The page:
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9 September, 2019  ▪  Denys Kazanskyi

Russia’s word

How the Russian-Ukrainian exchange of prisoners was in question

The exchange of prisoners between Russia and Ukraine announced at the end of August never did take place. Instead, Ukrainians saw a series of strange statements from government officials who initially declared that Ukraine’s prisoners had returned home, then retracted their statement. Among others, newly appointed Prosecutor General Ruslan Riaboshapka for some reason shared a fake post from Bucha City Councilor Anna Islamova, who had written that the prisoner exchange had been successful.

Eventually it became known that Islamova had no relationship to the prisoner exchanges and had no information about the exchange, but simply shared rumors she had heard, but by then it was too late. The story got into the press and the families of Russia’s hostages drove to the airport to meet their freed sons and husbands – whom they never did see. Expectations were once again raised when it was announced that the exchange was delayed until September 3. Once again, nothing happened. It began to be clear that for some reason the agreement had collapsed.

Various reasons have been suggested for this one-again, off-again situation. Supposedly Russia insisted on a number of men being exchanged that Ukraine had not planned to release at this time. Yet this kind of issue is generally agreed in advance and if the exchange collapsed at the last minute, then the reason had to lie elsewhere. In this case, it was obvious that it was not connected to a particular surname but to Moscow’s desire to spoil things for Ukrainians while making President Zelenskiy look like a fool. After all, it’s worse to offer hope and trick someone than not to offer any hope at all.

The return of Ukrainian citizens to their homeland from captivity is always a major and joyful event. In contrast to the Russians, who avoid drawing much attention to such exchanges, Ukraine has always celebrated the liberation of its people. And, of course, top officials have always enjoyed the reflected glory of this joy. Zelenskiy could have brought his people great news at the very start of his presidency, but at this time, Moscow is making sure that doesn’t happen. Right now, it’s not clear if it ever intends to do so.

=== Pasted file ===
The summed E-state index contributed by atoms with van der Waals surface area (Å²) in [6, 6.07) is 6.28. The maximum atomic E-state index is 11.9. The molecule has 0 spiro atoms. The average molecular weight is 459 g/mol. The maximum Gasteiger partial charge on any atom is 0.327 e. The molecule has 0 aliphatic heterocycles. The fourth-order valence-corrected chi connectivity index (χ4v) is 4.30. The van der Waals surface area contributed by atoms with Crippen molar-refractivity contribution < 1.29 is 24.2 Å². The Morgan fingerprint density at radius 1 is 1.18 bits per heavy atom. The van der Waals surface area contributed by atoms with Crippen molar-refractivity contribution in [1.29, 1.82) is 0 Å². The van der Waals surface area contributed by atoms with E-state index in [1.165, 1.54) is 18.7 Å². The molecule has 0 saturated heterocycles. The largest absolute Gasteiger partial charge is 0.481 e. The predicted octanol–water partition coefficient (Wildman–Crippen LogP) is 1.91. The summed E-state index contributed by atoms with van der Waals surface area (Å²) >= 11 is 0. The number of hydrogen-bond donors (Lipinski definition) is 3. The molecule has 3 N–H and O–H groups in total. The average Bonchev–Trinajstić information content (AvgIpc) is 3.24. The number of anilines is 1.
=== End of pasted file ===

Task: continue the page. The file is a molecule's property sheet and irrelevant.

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Of course, the disruption was taken full advantage of by pro-Russian, in the person of Putin’s koum, the odious Viktor Medvedchuk. Together with Vadym Rabinovych, his partner in the Opposition Platform – Za Zhyttia party, he swiftly flew to Moscow and made sure to promote himself with the prisoners. The story of how they visited Russia and met with the Ukrainian captives was, of course, eagerly shown on the television channels controlled by Medvedchuk.

However, Deputy Chair of the Crimean Tatar Mejlis Ilmi Umerov claims the exchange was disrupted because Putin issued new conditions at the last minute. “After bringing the situation to its peak, he took a step back by adding new conditions: releasing a witness to the Boeing,” he told reporters, with reference to the MH17 catastrophe. “This is a very serious provocation and yet another crime committed by Putin. By “witness,” he meant Volodymyr Tsemakh, Commander of the AAD militants of DNR in the town of Snizhne. Tsemakh was taken into custody by Ukraine’s special forces and is believed to have been involved in the shooting down of the Malaysian Airlines civilian jet in July 2014 and is clearly be a valuable witness in the ongoing case. The fact that Russia insisted on Tsemakh being handed over proves, in and of itself, that Moscow recognizes his guilt in the case and is afraid of being held responsible for shooting down the civilian jet. Whatever the case may be, the fact that the Russians demanded his release at the very last minute, which was guaranteed to stop the exchange, can only be called a deliberate provocation.